Alvin Lee & Mylon Le Fevre* - On The Road To Freedom
I don't have a clear reason for this one besides that it called out to me.  I am aware of Alvin Lee's work with Ten Years After and his general guitar bravado but the cover just looked interesting.

Tom Jones - I (Who Have Nothing)
#11 in the Parrot discography so far - this one is still in the plastic wrapper.

Dionne WarwickGlen CampbellBurt Bacharach - On The Move 
A very odd promo record for Chevrolet which drew me in for the Glen Campbell tracks and put me in the sleeper hold for 'Walk On By', which I think has some of the most ingenius producing ever.  Such an excellent and haunting song with sparse instrumentation.

Suntones, The - Somewhere
My barbershop obsession continues.  The '61 International champs record even contains a mailorder form to order their other LPs - AND an envelope to boot to put it in! There are oxidation marks on the inner sleeve where you can see that neither item shifted inside the jacket for many years.  Where things get really odd is that this is the 4th barbershop album between my girlfriend and I - and all are autographed.  Three were found in thrift stores (the other on eBay) and its just a strange coincidence that this trend continues.  May it never cease!

My girlfriend bought my favorite Elvis record (which I already have, addendum forthcoming) for $3 which is a steal considering its in good shape and the original custom inner sleeves are intact.  I on the other hand paid $11 for mine and its warped (we joke that it has been 'plier-ed' - the act of being damaged purposefully with a pair of pliers).  She relented after I complained of this unfair fact for a couple hours and said I should just have it.  Now I feel disgusted with myself and plan to return it to her tomorrow, so that I may live on for eternity with my plier-ed special edition.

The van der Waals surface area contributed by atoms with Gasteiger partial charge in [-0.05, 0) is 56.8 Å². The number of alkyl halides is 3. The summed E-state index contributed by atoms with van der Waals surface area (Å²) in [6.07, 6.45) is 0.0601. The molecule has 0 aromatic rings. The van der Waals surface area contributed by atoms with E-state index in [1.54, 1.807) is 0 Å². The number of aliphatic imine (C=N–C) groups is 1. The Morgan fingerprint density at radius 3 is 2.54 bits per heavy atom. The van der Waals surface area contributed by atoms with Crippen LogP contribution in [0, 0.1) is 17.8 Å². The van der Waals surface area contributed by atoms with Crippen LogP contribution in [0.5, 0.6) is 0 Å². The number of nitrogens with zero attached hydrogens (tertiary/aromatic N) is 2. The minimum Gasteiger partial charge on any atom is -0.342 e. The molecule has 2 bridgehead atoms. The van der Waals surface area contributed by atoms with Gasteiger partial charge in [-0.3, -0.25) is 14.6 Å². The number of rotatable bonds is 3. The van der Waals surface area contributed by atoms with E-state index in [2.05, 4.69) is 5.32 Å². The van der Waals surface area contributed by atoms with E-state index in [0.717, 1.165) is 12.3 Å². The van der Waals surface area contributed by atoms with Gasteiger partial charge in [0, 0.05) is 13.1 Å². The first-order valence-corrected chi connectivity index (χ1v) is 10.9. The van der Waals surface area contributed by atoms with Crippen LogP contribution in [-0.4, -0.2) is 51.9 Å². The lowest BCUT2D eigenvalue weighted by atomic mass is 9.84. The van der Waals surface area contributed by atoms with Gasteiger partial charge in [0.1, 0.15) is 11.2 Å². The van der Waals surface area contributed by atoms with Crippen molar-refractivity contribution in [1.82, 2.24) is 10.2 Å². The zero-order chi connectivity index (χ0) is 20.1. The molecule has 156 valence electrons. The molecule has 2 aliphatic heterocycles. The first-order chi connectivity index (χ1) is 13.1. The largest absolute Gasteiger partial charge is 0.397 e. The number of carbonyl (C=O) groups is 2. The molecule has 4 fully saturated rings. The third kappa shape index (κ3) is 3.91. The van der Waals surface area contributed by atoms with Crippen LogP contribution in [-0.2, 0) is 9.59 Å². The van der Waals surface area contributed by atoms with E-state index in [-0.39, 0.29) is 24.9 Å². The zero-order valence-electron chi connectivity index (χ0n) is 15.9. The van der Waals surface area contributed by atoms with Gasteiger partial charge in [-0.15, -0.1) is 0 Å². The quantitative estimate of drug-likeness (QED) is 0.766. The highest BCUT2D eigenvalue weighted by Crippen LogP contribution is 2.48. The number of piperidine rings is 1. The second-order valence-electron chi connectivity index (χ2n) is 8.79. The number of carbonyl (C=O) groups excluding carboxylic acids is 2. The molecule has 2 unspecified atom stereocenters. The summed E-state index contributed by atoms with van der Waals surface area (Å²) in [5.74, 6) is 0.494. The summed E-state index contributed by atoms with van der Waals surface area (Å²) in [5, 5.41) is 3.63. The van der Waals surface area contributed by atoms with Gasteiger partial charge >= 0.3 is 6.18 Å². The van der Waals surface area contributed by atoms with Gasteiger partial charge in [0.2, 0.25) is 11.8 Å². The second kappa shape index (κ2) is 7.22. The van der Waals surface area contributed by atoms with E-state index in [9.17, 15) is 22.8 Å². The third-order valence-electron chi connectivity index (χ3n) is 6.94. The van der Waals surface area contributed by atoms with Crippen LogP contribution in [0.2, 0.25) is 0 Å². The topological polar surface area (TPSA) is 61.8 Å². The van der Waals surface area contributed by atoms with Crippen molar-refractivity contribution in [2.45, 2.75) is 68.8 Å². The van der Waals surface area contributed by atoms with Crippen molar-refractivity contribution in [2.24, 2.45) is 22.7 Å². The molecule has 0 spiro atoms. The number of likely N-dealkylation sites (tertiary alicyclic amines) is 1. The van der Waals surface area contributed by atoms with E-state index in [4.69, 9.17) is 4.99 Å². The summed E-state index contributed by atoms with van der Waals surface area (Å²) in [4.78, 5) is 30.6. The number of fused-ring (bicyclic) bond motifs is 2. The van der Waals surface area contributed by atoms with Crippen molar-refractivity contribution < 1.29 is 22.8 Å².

There is just no way at all that this many great records should be housed in this small, cluttered space.  The groups of vinyl I grabbed pushed me over the edge of 400 LPs (includes my scant couple 10" records but not 7"), which is exciting.

I also saw a copy of everyone's favorite Ray Price album (well that's not totally true) which was ironic given that my girlfriend's grandmother (who lived and died in this small town) held that as one of her favorites, and its another album and artist that I was introduced to via the same method as Engelbert.  
Grandma -> girlfriend -> and me.

I'll close with this smattering of pics from inside and outside the store.  Andy's small notes stuck in the most random places are excellent stuff.

this was taped to an item that had nothing to do with liver sausage, recipes or food at all)


the other album she bought besides Live in Hawaii is visible here.  Andy's hat simply says 'Sport'.

Goodwill, Kewanee IL

Just a tiny sampling of vinyl at my 11th Goodwill (on this blog at least).  Almost all Xmas music clearly put out recently for the occasion except for one very odd disco/rock record which I almost bought.  (Something/somebody needs to keep Macho company).